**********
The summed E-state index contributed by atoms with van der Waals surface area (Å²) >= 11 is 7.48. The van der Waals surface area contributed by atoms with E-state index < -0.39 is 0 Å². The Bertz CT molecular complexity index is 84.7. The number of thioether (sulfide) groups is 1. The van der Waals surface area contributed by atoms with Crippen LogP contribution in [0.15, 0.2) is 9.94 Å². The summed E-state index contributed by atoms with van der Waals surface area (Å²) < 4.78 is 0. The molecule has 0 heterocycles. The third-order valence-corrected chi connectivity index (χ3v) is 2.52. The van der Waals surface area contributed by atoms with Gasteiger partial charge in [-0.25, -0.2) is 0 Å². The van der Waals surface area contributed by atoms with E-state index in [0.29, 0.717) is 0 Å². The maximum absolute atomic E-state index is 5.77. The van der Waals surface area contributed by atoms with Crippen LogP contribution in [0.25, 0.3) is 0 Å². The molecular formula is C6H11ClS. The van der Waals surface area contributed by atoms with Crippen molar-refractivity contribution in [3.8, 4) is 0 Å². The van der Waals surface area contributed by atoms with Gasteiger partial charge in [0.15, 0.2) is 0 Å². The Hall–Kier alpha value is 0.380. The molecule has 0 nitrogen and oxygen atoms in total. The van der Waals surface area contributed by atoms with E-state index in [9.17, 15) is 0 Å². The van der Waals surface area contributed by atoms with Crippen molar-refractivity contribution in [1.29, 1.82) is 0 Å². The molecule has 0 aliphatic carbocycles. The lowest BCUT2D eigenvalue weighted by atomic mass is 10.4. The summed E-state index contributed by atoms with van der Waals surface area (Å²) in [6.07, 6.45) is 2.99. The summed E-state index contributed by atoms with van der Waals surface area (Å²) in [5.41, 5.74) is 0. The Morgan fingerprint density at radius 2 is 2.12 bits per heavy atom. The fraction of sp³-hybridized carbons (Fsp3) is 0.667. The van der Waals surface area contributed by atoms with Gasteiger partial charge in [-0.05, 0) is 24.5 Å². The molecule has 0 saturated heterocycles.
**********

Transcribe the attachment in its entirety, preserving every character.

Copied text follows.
The summed E-state index contributed by atoms with van der Waals surface area (Å²) >= 11 is 7.48. The van der Waals surface area contributed by atoms with E-state index < -0.39 is 0 Å². The Bertz CT molecular complexity index is 84.7. The number of thioether (sulfide) groups is 1. The van der Waals surface area contributed by atoms with Crippen LogP contribution in [0.15, 0.2) is 9.94 Å². The summed E-state index contributed by atoms with van der Waals surface area (Å²) < 4.78 is 0. The molecule has 0 heterocycles. The third-order valence-corrected chi connectivity index (χ3v) is 2.52. The van der Waals surface area contributed by atoms with Gasteiger partial charge in [-0.25, -0.2) is 0 Å². The van der Waals surface area contributed by atoms with E-state index in [0.29, 0.717) is 0 Å². The maximum absolute atomic E-state index is 5.77. The van der Waals surface area contributed by atoms with Crippen LogP contribution in [0.25, 0.3) is 0 Å². The molecular formula is C6H11ClS. The van der Waals surface area contributed by atoms with Crippen molar-refractivity contribution in [3.8, 4) is 0 Å². The van der Waals surface area contributed by atoms with Gasteiger partial charge in [0.15, 0.2) is 0 Å². The Hall–Kier alpha value is 0.380. The molecule has 0 nitrogen and oxygen atoms in total. The van der Waals surface area contributed by atoms with E-state index in [9.17, 15) is 0 Å². The van der Waals surface area contributed by atoms with Crippen molar-refractivity contribution in [1.29, 1.82) is 0 Å². The molecule has 0 aliphatic carbocycles. The lowest BCUT2D eigenvalue weighted by atomic mass is 10.4. The summed E-state index contributed by atoms with van der Waals surface area (Å²) in [6.07, 6.45) is 2.99. The summed E-state index contributed by atoms with van der Waals surface area (Å²) in [5.41, 5.74) is 0. The Morgan fingerprint density at radius 2 is 2.12 bits per heavy atom. The fraction of sp³-hybridized carbons (Fsp3) is 0.667. The van der Waals surface area contributed by atoms with Gasteiger partial charge in [-0.05, 0) is 24.5 Å². The molecule has 0 saturated heterocycles.